For a good portion of my life, empathy wasn’t something that I really understood. It wasn’t until about 5 or 6 years ago that I fully came to understand it and its impact on our lives. I was sitting in a large conference arena at SXSW (South by Southwest) in Austin about to listen to a woman named Brené Brown. By the time I left that room, a new understanding and value level came to me around empathy.
Empathy: the ability to understand and share the feelings of another.*
In the workplace, finding the right balance of empathy to manage people while at the same time producing work is a complicated thing. Something that some people do very well, and others, not so well. In life, finding the right balance of empathy is about respecting your own mental health as well as that of others. Enter — my daughter.
When she was younger, we would always observe ‘how in the drama’ she got caught up. She always seemed to be as equally offended as others were when something happened to them. The first time she got in trouble at school was in eighth grade because a teacher was extremely disrespectful to another student, and our daughter stood up for them. At the time, we were proud of her for standing up and voicing her concern; but we didn’t recognize that the events in an uncommon way emotionally and mentally impacted her.
As she got older, she started spending more and more time with others her age who always seemed to be experiencing suffering — abusive homes, eating disorders, bullying. Again, for the longest time, I failed to realize what the connection was but would regularly see shifts in her mood. The more time she spent with those suffering, the more she suffered herself. She was sad and depressed and heartbroken more often than not.
As my understanding of empathy grew, I realized that she was not only someone who would put herself in others' shoes but also others' emotions. Their emotions became her emotions—such a beautiful yet dangerous thing.
As we’ve grown together — my daughter and me — I’ve been able to help her more than I used to be able to. Early in my parenting, I would tell her to ‘walk away from the drama,’ but what I’ve learned is that helping her realize when she’s ‘too connected’ and how it impacts her mental health is so much more effective and important.
In her younger years, my instruction to her was, unintentionally, to set her up to ignore others' problems and walk away from challenges that were not her own. My instruction to her now is never to walk away, to help where she can, but at the same time to step away often enough to reset her own self and breathe. To understand that her empathy is a gift, but also if she doesn’t monitor herself, it can become consuming.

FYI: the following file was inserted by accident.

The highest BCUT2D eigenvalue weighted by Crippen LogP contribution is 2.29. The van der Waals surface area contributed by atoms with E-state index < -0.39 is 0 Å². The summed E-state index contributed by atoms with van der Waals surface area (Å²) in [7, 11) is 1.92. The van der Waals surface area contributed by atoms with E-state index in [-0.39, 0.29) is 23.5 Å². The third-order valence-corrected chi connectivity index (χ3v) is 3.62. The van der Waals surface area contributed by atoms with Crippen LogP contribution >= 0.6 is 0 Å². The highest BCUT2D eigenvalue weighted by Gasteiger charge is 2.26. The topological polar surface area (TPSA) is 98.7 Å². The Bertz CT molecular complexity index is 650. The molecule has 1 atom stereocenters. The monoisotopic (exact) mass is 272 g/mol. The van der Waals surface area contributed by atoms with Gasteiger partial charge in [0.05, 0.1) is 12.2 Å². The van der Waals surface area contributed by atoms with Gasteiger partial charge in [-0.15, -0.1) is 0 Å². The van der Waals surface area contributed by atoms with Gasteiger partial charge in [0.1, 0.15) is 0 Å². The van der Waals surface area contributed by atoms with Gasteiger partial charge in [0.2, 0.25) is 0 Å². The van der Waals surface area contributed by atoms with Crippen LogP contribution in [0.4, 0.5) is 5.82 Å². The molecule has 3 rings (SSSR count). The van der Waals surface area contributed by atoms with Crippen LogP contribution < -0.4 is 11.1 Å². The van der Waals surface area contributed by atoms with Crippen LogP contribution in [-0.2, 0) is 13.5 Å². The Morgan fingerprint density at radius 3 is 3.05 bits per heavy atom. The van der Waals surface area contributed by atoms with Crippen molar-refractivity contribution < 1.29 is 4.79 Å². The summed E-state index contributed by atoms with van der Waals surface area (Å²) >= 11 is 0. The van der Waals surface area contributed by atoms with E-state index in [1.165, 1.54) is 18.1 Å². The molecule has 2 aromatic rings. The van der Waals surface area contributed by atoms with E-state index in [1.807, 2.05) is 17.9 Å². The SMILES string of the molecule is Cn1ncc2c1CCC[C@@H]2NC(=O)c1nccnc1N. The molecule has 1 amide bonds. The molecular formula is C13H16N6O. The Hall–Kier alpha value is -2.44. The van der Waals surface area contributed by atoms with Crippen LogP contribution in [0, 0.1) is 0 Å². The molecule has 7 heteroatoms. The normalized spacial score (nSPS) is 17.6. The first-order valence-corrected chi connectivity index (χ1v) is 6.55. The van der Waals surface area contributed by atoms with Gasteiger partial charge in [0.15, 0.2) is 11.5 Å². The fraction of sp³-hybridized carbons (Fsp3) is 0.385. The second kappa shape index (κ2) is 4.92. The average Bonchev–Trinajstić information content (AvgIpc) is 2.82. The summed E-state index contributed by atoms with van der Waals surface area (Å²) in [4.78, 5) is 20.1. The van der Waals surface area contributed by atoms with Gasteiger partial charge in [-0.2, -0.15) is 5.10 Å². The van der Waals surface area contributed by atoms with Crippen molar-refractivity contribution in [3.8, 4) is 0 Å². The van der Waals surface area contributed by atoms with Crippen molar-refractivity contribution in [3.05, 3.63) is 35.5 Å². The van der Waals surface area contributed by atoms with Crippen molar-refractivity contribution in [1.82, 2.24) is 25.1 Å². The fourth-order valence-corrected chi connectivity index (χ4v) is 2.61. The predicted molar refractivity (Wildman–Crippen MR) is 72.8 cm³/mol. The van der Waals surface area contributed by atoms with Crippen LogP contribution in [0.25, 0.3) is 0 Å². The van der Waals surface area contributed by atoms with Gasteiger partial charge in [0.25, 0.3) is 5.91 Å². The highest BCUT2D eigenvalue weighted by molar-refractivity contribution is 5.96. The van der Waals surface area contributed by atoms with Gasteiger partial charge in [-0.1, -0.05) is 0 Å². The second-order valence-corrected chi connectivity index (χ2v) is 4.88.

As with so many other things, I wish my understanding of her had come earlier, but now that it is here and as she grows into a young adult, I’m grateful that I can mentor her with more clarity and support than before. There were a few things that, early on in this state of realization, we started to look for:
- What was her mood like, and who was she spending time with? Instead of just allowing ourselves to be frustrated with her mood swings, we really started to pay attention to what was going on around her so that we could counsel her in the right ways. Sometimes, it really was just a mood swing; sometimes, we had to take her out of situations she couldn’t take herself out of.
- What kind of music was she listening to? Music runs deep in our family; it speaks to us all in different ways. Based on the kind of music she was listening to, we could pinpoint how she felt. In some cases, we would find that the music she was listening to was only compounding the emotional challenges she was facing — meaning that sad music made her sadder. In these cases, we were able to point out what she was listening to and help her find other things to hear to try and lift her out of where she was.
- How introverted was she being? Our daughter can be very introverted or extroverted, depending on the day. The days she would shut herself in sometimes just meant she needed a day to reflect and reset. Other times, when there were multiple days in a row where she was hiding from everyone, it became an indication she was deep into something that she might need help getting perspective on.
Please note that many of these kinds of behaviors can also be signs of true depression, something that we also struggled with as a family. However, there is one thing that we always did — talk about it. We opened the door for her to talk to us about what was going on so that, in some cases, she could share some of the pain she was feeling for others and give herself the perspective she needed. We stopped assuming it was just teenage drama or hormones. Sometimes she told us she just wanted a quiet day; sometimes, she told us she was sad for no apparent reason. No matter how the conversation ended, though, she was able to push herself forward and take whatever step she needed to at the time. Now, as a young adult, the things we would look for as her parents have become things she now monitors proactively to keep herself on track.
Raising a highly empathetic child is a challenge. To have a daughter with a heart as huge as hers is, while at the same time having to help her lift her head sometimes to get fresh air and perspective, can make us feel like we’re always walking on a tightrope. Honestly, it is a tightrope I’m happy to walk on if it means it will make her stronger and a good human; we have to be there as her parents to help her through. As parents of other children, be mindful that what you’re child is experiencing might be high empathy and that in time it will make them great, but now they might need a little more help learning the balance.